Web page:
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The NCAA Should Give Extra Years Of Eligibility To Spring And Winter Athletes

The NCAA canceled the postseason tournaments for winter and spring sports on Thursday, a major step in the ongoing effort to promote social distancing while COVID-19 spreads throughout the United States. While it’s something no one wanted to see happen, we’re in unprecedented times, and as such, an unprecedented measure was taken.

Of course, while this is something bigger than sports, there are unintended consequences, namely that seniors whose eligibility ends after this season will lose out on the opportunity to play for championships. In an attempt to remedy this, Nicole Auerbach of The Athletic brings word that the NCAA is trying to figure out a plan that would give spring athletes — and potentially winter athletes — the opportunity to come back next year with an extra year of eligibility.

In a letter sent out by the NCAA, it was made clear that winter sports will, indeed, be on the table.

In a statement, the Division I Council Coordination Committee announced that it finds this sort of thing appropriate for spring athletes.

Some have been advocating for this over the last 24 hours. Jay Bilas, for example, appeared on ESPN’s Get Up on Friday morning and made this argument.

“I think that would be entirely appropriate and it is certainly within the ability of the NCAA to get done,” Bilas said. “We talk all the time about athlete welfare, and this is something that the NCAA could do with relative ease, and I think should do, and it would be for anyone that wants to come back and compete. What would be wrong with that? To have a person in school for another year, who would be hurt by that? I think it would be a wonderful gesture and something that would certainly make everybody feel better after something that has been an extraordinarily difficult time.”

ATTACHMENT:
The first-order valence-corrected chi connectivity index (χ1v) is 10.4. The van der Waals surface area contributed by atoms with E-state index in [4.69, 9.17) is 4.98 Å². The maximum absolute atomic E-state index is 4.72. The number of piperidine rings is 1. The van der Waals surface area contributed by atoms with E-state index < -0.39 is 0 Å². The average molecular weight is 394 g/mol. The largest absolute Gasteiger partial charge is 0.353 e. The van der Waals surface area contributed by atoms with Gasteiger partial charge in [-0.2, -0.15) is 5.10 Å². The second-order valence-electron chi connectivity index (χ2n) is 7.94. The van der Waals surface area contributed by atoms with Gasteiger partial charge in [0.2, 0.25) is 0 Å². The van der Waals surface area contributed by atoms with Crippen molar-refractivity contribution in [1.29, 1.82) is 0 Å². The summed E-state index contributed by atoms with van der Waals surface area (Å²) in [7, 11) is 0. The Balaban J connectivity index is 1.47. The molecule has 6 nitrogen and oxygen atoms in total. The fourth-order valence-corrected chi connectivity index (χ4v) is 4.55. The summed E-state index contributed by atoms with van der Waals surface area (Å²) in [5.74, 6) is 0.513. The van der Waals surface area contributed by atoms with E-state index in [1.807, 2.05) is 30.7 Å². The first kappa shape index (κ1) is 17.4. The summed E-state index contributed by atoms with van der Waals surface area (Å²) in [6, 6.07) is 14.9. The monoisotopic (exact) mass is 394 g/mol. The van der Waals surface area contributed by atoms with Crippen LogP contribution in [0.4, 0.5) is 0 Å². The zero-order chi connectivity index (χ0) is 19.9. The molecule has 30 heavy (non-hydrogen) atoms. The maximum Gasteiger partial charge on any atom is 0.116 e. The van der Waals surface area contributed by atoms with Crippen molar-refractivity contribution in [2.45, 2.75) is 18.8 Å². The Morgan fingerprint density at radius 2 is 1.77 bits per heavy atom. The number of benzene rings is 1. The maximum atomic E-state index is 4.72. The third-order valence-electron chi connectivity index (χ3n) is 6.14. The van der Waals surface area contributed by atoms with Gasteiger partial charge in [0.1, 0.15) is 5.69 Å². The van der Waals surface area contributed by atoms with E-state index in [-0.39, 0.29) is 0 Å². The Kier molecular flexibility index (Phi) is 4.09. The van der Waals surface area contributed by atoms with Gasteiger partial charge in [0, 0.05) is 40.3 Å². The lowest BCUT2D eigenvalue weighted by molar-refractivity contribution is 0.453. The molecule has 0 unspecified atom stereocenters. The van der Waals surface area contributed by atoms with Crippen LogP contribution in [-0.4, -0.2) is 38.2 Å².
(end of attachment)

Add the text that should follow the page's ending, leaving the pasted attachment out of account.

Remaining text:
Now, to be clear, perhaps seniors, redshirt seniors, and grad students will decide they do not want to spend another year in college and will want to make the jump to professional sports or the workforce. Being an unpaid student-athlete for another year would, theoretically, not be the best thing for every early-to-mid 20-something playing a college sport.

But there are still plenty of seniors who have put years of work into getting the chance to compete for a title for the first time. An example with which I am particularly familiar is Lamar Stevens, the starting power forward for my alma mater, Penn State. Stevens, a first-team All-Big Ten selection this year and someone who is seven points away from becoming the program’s all-time leading scorer, is a senior who was on the verge of making the tournament for the first time in his career — aside, it would have been the first time the program made it since 2010-11, and the first time it made it under ninth-year head coach Pat Chambers. In the aftermath of the news, Stevens tweeted the following:

For someone like Stevens, or one of the seniors at a school like Rutgers (which has long been a laughing stock but looked like it was going to make the tourney for the first time since 1990-91), or even seniors who have made it before but are now losing one final opportunity like Udoka Azubuike of Kansas, Markus Howard of Marquette, Payton Prichard of Oregon, having this taken away from them is absolutely gutting. The NCAA is a multi-billion dollar institution, surely it can find the money to give whatever number of seniors who want to return on scholarships another chance after they lost out on this one. This also applies to numerous athletes in other sports, from hockey, to wrestling, to lacrosse, to everything in between.

Again, not everyone will take this opportunity but there’s no harm in putting the opportunity on the table for all of these athletes. If the most important thing in college athletics is doing right by student-athletes, then once we get through the coming days and weeks and things hopefully start to settle, the NCAA should do right by them.

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